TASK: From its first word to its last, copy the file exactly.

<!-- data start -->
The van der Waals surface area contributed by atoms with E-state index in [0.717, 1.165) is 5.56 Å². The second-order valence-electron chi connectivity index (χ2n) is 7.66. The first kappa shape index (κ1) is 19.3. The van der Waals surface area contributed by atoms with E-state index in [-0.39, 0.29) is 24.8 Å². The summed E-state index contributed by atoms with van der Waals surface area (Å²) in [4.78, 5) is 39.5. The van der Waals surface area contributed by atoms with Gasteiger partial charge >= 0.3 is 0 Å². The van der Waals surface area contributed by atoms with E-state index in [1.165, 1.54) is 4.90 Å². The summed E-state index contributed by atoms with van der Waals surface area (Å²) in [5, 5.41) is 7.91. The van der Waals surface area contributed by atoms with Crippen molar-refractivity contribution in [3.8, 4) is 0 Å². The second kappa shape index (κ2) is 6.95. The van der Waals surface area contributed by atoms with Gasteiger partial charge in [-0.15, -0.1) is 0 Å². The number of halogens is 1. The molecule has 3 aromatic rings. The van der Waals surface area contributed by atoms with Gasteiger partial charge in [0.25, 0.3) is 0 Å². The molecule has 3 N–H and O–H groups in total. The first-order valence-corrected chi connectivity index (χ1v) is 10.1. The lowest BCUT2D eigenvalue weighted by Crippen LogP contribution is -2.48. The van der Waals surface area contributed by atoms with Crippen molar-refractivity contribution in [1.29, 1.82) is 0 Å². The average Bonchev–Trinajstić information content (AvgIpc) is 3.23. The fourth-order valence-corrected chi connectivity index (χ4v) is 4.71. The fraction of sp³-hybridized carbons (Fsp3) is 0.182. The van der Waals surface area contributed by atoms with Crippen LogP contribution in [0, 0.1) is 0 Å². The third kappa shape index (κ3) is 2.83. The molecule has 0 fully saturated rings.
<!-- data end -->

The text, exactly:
The van der Waals surface area contributed by atoms with E-state index in [0.717, 1.165) is 5.56 Å². The second-order valence-electron chi connectivity index (χ2n) is 7.66. The first kappa shape index (κ1) is 19.3. The van der Waals surface area contributed by atoms with E-state index in [-0.39, 0.29) is 24.8 Å². The summed E-state index contributed by atoms with van der Waals surface area (Å²) in [4.78, 5) is 39.5. The van der Waals surface area contributed by atoms with Gasteiger partial charge >= 0.3 is 0 Å². The van der Waals surface area contributed by atoms with E-state index in [1.165, 1.54) is 4.90 Å². The summed E-state index contributed by atoms with van der Waals surface area (Å²) in [5, 5.41) is 7.91. The van der Waals surface area contributed by atoms with Crippen molar-refractivity contribution in [3.8, 4) is 0 Å². The second kappa shape index (κ2) is 6.95. The van der Waals surface area contributed by atoms with Gasteiger partial charge in [-0.15, -0.1) is 0 Å². The number of halogens is 1. The molecule has 3 aromatic rings. The van der Waals surface area contributed by atoms with Gasteiger partial charge in [0.25, 0.3) is 0 Å². The molecule has 3 N–H and O–H groups in total. The first-order valence-corrected chi connectivity index (χ1v) is 10.1. The lowest BCUT2D eigenvalue weighted by Crippen LogP contribution is -2.48. The van der Waals surface area contributed by atoms with Crippen molar-refractivity contribution in [1.29, 1.82) is 0 Å². The average Bonchev–Trinajstić information content (AvgIpc) is 3.23. The fourth-order valence-corrected chi connectivity index (χ4v) is 4.71. The fraction of sp³-hybridized carbons (Fsp3) is 0.182. The van der Waals surface area contributed by atoms with Crippen LogP contribution in [0, 0.1) is 0 Å². The third kappa shape index (κ3) is 2.83. The molecule has 0 fully saturated rings.